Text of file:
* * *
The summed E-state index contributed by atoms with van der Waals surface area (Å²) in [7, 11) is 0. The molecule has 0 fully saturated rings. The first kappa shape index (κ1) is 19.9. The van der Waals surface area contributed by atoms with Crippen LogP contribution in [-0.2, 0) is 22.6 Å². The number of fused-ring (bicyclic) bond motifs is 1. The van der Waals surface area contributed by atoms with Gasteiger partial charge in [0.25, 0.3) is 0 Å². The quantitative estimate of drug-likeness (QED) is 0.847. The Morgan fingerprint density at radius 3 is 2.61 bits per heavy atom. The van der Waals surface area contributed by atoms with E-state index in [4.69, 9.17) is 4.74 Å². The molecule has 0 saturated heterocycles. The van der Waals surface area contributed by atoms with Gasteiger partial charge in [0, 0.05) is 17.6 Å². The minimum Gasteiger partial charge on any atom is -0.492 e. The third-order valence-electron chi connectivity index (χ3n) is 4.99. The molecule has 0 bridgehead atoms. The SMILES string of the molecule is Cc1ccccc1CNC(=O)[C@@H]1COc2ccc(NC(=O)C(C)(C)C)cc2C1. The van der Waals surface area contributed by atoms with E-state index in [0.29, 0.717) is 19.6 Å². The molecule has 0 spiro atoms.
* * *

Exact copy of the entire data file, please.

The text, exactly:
The summed E-state index contributed by atoms with van der Waals surface area (Å²) in [7, 11) is 0. The molecule has 0 fully saturated rings. The first kappa shape index (κ1) is 19.9. The van der Waals surface area contributed by atoms with Crippen LogP contribution in [-0.2, 0) is 22.6 Å². The number of fused-ring (bicyclic) bond motifs is 1. The van der Waals surface area contributed by atoms with Gasteiger partial charge in [0.25, 0.3) is 0 Å². The quantitative estimate of drug-likeness (QED) is 0.847. The Morgan fingerprint density at radius 3 is 2.61 bits per heavy atom. The van der Waals surface area contributed by atoms with E-state index in [4.69, 9.17) is 4.74 Å². The molecule has 0 saturated heterocycles. The van der Waals surface area contributed by atoms with Gasteiger partial charge in [0, 0.05) is 17.6 Å². The minimum Gasteiger partial charge on any atom is -0.492 e. The third-order valence-electron chi connectivity index (χ3n) is 4.99. The molecule has 0 bridgehead atoms. The SMILES string of the molecule is Cc1ccccc1CNC(=O)[C@@H]1COc2ccc(NC(=O)C(C)(C)C)cc2C1. The van der Waals surface area contributed by atoms with E-state index in [0.29, 0.717) is 19.6 Å². The molecule has 0 spiro atoms.